And that is what "Time’s Up" is — so intimate that you feel you are intruding on a private meeting, which you are. Lance Lee has written two monologues broken up into seven scenes, both taking place in the offices of marriage counselors at a crisis clinic over a period of six weeks. They are interwoven so cleverly that you can see the similarities of the two characters’ problems, yet you are listening to two separate stories. The couple never meet, never see each other, they just happen to have their sessions at the same time in adjoining offices. Both are going through the crisis of divorce. Lee’s insight into marriage, why it is and why it ends, is brilliant. Such lines as “I’ve never had such a good marriage and been so unhappy about it” and “truth is pure pain, no wonder we avoid it’” are so on target that every adult in the audience can feel the arrows hit the bullseye. This is not TV soap opera dialogue, but honest, unexaggerated feelings coming out of realistic situations.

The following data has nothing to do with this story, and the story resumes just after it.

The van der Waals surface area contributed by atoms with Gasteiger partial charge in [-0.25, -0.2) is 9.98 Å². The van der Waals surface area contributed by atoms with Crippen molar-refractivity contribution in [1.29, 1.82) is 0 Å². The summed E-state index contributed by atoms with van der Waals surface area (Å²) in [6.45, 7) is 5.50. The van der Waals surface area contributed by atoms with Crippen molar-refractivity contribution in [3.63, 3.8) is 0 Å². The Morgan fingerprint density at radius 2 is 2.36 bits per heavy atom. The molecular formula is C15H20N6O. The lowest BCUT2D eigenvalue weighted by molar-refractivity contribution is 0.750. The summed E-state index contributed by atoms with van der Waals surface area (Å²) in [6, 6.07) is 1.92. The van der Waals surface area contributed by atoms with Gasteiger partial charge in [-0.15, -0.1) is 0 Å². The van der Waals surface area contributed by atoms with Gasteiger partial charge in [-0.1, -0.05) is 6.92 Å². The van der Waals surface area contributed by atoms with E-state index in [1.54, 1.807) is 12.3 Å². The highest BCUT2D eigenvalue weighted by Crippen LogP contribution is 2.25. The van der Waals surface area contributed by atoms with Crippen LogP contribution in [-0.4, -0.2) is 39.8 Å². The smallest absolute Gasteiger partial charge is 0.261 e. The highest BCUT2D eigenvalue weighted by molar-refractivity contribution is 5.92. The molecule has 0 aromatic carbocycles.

Gary Wood and Barbara Trembley run the gamut of emotions, both are so good that you’d swear they are talking about their own lives. Wood shows great range and depth in his portrayal of the everyday man, Bob White and his white Charger, who is unfulfilled and unable to cope. He is particularly touching with his sensitive handling of the man’s most private feelings. Ms. Trembley is Marcie Thompson, an over-30 housewife who still talks about Mommy and has a couple of nips in the afternoon to get her through the traumas of housework. It is a well-defined and perceptive performance, and she handles the comedy particularly well.